“I think they were all first round.”
Jaylon Smith’s frank and obvious-to-anyone that has watched him operate over the last three seasons draft evaluation was received amid knowing chuckles Tuesday morning as he met with the media in Scottsdale.
Smith will likely play his last college football game Friday against Ohio State. His skillset, not to mention dedication, will translate well at the professional level.
A fifth-year senior, fellow inside linebacker and team captain Joe Schmidt is definitively playing his final collegiate contest.
“He's been the heart of the defense, bringing that same mentality,” said Smith of the 2014 team MVP.” You can expect what you're going to get out of Joe. You know when he's in the room. He's just a great impact for the team and for the university.”
They’re not exactly the odd couple – both are intelligent, instinctive, tough, dedicated football lifers – but their skills are disparate. So too are they career arcs as Schmidt peaked pre-injury in 2014 while Smith’s star shined brightest this fall as a junior and notably his most recent contest, a dispiriting loss at Stanford.
Notre Dame’s defense couldn’t have functioned without the former and couldn’t have won nearly as many games without the latter, and the Irish are 17-3 when the two played together as the defense’s mike and will linebackers.
Losses were by four points (to #2 Florida State on the last play) and twice by two points (at #1 Clemson and at #6 Stanford, also both on the final play).
Both have re-focused that latter disappointment into a final, singular mission.
“Now you can count (remaining practices) on one hand, the amount you have left with this football team,” said Schmidt of bowl week. “When you're exhausted, when you just finished a tough period in practice, it gives you a little extra juice. Obviously so does Ohio State, knowing what they can do on offense – that provides us a little extra juice. I'm looking forward to this weekend.”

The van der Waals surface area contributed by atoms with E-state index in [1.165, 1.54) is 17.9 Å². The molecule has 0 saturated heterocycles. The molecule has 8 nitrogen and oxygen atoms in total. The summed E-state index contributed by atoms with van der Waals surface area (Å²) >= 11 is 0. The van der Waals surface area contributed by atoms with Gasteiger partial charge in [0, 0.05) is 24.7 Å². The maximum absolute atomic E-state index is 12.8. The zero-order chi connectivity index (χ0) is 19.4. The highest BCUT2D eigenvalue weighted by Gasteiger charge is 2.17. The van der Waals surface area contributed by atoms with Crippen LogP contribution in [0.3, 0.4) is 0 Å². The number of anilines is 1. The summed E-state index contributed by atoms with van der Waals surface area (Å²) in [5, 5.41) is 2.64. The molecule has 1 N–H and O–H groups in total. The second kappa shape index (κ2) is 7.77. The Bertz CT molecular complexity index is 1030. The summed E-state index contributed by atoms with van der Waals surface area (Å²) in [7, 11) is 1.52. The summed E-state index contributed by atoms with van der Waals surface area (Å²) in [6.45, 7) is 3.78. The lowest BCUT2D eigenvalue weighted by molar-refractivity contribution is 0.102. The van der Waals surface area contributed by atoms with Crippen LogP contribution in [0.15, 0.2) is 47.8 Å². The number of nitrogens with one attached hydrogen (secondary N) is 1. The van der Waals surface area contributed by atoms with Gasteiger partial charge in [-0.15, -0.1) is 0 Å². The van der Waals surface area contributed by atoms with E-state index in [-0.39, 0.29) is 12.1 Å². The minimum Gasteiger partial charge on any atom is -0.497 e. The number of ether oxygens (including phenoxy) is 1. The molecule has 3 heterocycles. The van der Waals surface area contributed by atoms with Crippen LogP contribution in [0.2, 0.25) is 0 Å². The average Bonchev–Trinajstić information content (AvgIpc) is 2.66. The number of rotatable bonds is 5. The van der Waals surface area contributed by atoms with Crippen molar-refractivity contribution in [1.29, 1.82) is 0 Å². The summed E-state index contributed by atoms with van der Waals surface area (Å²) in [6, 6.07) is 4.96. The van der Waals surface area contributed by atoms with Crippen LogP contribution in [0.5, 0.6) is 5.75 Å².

THE LAST STAND
Though Schmidt has already eviscerated the odds stacked against him as a 2011 preferred walk-on, it’s fair to offer a far greater challenge exists in terms of translating his game and skillset to the professional level.
Then again, Schmidt’s greatest attribute – the quick-trigger recognition that ignites inside his helmet – makes many things possible between the lines.
“He's unique. It's been unbelievable coaching him,” said defensive coordinator Brian VanGorder of Schmidt. “From the first day where I didn't see anything that would tell me of the growth, the mental abilities of the game were where they were. To watch it grow, to watch his leadership position grow, watch the guys gravitate to him, it's been outstanding.
“Then just player-coach, the way we can converse and talk the game with a young player is unique. I'll miss that.”
Though Schmidt reigns as the defense’s two-season rudder, VanGorder noted that the unit benefitted not only from Smith’s unique athletic gifts, but his drive and passion to be the best.
“I think what makes him unique is he's way ahead of most college players respective to his obsession with being a great player. That involves a lot of preparation time, film study, a lot of questions.
“He's even gotten to the point where he really looks and almost demands that you stay on him. He wants to constantly get better.”
The player Schmidt affectionately referred to as “a mutant” in August will have to elevate his game again if the Irish defense is to keep the Buckeyes potent offense under control. Ezekiel Elliott and J.T. Barrett represent the best RB/QB rushing tandem the Irish defense has faced during the six-year Brian Kelly era.
“I don't look at anything as a concern, I think it's just a great challenge playing against a great running back; a quarterback who can run very well as well,” said Smith. “Really just looking forward to that opportunity.”
Their last together, and perhaps the most challenging among 21 games as an inside linebacker pair.
“At times we played extremely good football, exceptional football,” said Schmidt of his unit. “Really I think in this game we're trying to be consistent, put together a complete game. I don't think any of us want to look back and think, All right, we played great for 70 plays, then we gave up a couple big ones. That's not what we want to do.
“We want to make sure we eliminate those big plays and put together a complete effort in this game.”